Monday, May 07, 2018

Getting A Handle on Denali National Park's Vast Expanses

We're back as of Sunday afternoon.  Our upstairs ceiling popcorn is gone and a new ceiling in place.  Everything is still shoved into spaces to allow for painting the ceiling and walls.

Saturday at Denali was Denaliesque.  I recently saw a Mongolian movie and thought, wow, those huge vistas remind me of Denali National Park.  The sun was out most of the time, the clouds here and there not threatening rain or snow.  The (still) white vistas - humans generally just don't experience stuff like this.  You see for miles and miles unpopulated land surrounded by mountains.  With the late snow everywhere it was almost too much.  After you enter the park, about four miles in, you're past all the park buildings - visitor center, camping and touring building, education center, housing for workers, sled dog kennels, and then there's just one road that goes for 90 miles.

Only 30 miles are open now (until buses start May 20), so what we saw is that part of the land you can see from the road in the first 30 miles.  There are a few structures inside the park - at campgrounds basically and lots of restrooms at the bus stops.  After May 20, you get past the first 3 miles or so only on the buses.  Or if you have a camping spot at Teklanika.  All the other camping spots are tent only and you get there by bus.  And there's a big visitor center at about mile 60.

The picture above is the road into the park (though we were driving back to the campgrounds at the entrance when I took this.)  You can tell we're still within the first 15 miles of the road because it's paved.  We're looking east.

And here's a panorama view - I've photoshopped three pictures together.  You see about 20-30 miles into the distance and probably 30 or so miles across from left to right.  If you click on the picture you can see it bigger. (Large vertical images work great here, but horizontal ones don't.)

Just think about what a 25 by 30 mile area in your city would encompass.   In LA that would be approximately from Santa Monica to East LA and from Beverly Hills to Palos Verdes.   It's most of the LA basin with one road and for 85 miles of that road just a few structures and outhouses.   Get a map online of your location.  Seeing such vast distances with nothing but one road and just a few structures stretched out of 90 miles on the road is always mind-boggling, even after 40 years.

And here's a map of Denali National Park and Preserve to get all this into even more perspective.

Original map from National Parks Maps  - This map is fairly large, but at the link it's much bigger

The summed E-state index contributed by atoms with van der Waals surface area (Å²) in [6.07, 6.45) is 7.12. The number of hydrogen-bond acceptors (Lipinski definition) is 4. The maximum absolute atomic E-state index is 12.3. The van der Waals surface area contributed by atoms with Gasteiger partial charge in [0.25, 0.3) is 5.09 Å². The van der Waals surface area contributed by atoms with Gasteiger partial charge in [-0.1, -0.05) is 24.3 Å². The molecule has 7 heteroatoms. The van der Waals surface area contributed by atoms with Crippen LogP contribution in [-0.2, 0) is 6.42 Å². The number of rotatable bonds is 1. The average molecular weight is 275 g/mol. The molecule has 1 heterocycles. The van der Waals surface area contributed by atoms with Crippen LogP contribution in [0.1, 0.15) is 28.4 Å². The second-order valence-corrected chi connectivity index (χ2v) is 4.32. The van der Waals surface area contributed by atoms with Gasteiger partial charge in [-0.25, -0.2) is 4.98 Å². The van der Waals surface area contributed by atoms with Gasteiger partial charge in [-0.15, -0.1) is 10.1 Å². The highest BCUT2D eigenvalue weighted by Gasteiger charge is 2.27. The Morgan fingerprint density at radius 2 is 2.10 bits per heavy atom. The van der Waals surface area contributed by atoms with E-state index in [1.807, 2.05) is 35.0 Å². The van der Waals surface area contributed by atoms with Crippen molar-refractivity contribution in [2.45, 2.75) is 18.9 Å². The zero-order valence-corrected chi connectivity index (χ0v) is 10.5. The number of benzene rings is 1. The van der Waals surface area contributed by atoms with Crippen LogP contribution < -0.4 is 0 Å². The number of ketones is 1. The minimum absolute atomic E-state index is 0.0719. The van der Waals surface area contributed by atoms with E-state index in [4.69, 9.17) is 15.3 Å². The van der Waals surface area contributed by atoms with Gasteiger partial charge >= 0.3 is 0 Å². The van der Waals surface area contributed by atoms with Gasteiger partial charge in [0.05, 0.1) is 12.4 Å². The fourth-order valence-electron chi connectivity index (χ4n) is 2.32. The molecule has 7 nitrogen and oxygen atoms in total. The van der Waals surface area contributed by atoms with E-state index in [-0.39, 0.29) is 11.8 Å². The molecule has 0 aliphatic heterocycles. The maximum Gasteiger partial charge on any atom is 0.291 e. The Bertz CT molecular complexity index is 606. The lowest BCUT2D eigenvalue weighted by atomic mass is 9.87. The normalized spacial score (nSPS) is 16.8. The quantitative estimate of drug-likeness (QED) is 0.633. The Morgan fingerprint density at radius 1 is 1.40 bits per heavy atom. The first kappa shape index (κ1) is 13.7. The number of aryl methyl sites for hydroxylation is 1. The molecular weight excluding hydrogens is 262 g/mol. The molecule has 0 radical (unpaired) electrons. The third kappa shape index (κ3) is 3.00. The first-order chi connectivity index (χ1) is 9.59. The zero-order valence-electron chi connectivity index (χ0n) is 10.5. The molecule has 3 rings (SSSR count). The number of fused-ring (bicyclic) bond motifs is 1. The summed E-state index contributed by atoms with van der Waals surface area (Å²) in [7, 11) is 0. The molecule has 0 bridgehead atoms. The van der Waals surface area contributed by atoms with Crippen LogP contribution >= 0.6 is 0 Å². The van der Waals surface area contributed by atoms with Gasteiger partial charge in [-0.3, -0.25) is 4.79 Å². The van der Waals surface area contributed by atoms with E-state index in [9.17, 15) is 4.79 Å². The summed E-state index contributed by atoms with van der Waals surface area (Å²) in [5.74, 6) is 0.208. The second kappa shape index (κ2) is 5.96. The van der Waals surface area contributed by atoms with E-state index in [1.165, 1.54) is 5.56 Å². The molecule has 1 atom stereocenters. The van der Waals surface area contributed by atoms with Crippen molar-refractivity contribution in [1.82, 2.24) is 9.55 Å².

The entrance to the park is to the east where the little black rectangle is to the right of the red line. The first part of the road - brown on the original map here - is the 12 paved miles.  It ends at the red #1 on the map.  (I added the red because the yellow line is harder to see and to show you how far the road was open.)  #1 is where Savage River is, where we snowshoed on Thursday.  I didn't mention it in that post, but it was two years ago when we were there at the same time a young summer Park employee, Michael Purdy, had fallen and died and had not yet been found.  I wrote about that here.  A Park employee told me that his sister was in the park a week or two ago for the anniversary.  You can also see how different the trail looked in late April 2016 compared to early May 2018.
#2 is about where I took the panorama above from.
The Black Bear Paw is Teklanika Campground - the road is closed about a mile past there for now, though beyond it you can walk or bike.
#3 is Eilson Visitor Center (above the 3) - about 60 miles into the park with good views of Denali on clear days.
#4 is Wonder Lake campground, the end of the 90 mile road into the park.
#5 is the North Peak of Denali - the tallest mountain in North America at 20,310 feet (6,140m)

So what we saw last week is only 1/3 of the road in the park.  The panorama is of just one tiny part of the park.  The vast majority of the park has no structures at all.  And the views further in are even more expansive.  Even if you don't see any animals (not likely) or the mountain itself (much more likely), the landscape itself is worth the trip.

Looking through the trees across to a small mountain off in the distance.

Here you can see the slope of the land.  I took this from the road.  J is walking up the road in her red coat.  Since walking on the snow, even with snowshoes, is a challenge, we took turns walking along the road with the other waiting up ahead in the car.  You see much more on foot than in the car.

Here's an area where the snow had an icy glaze.  But if you tried to walk on it, you break right through the ice.

This is just past the gate that closes off the road at the Teklanika rest area.  I'm looking down at the Teklanika River, which at this point is mostly covered with snow still, just those few squiggly pieces of open water.  If you look closely you can see the bridge in the lower right corner.

And below you can see some of those squiggly spans of water from the bridge.

It was a beautiful day - I know that's relative.  The sun was out and the sky was mostly blue.  The temperature was in the 40's but there was a brisk wind in most places and especially on this bridge.    It was also a Saturday so there were a fair number of people who driven to the Park for the weekend from Anchorage and Fairbanks.

This post has taken a direction of its own - the vastness of the park - so I'll save some of the people   and critters we encountered for another post.

1 comment:

  1. Spectacular photos -- probably a good shot everywhere you look, but still, they are wonderful -- you capture the grandeur of the place and remind us of the wonders of this planet earth.


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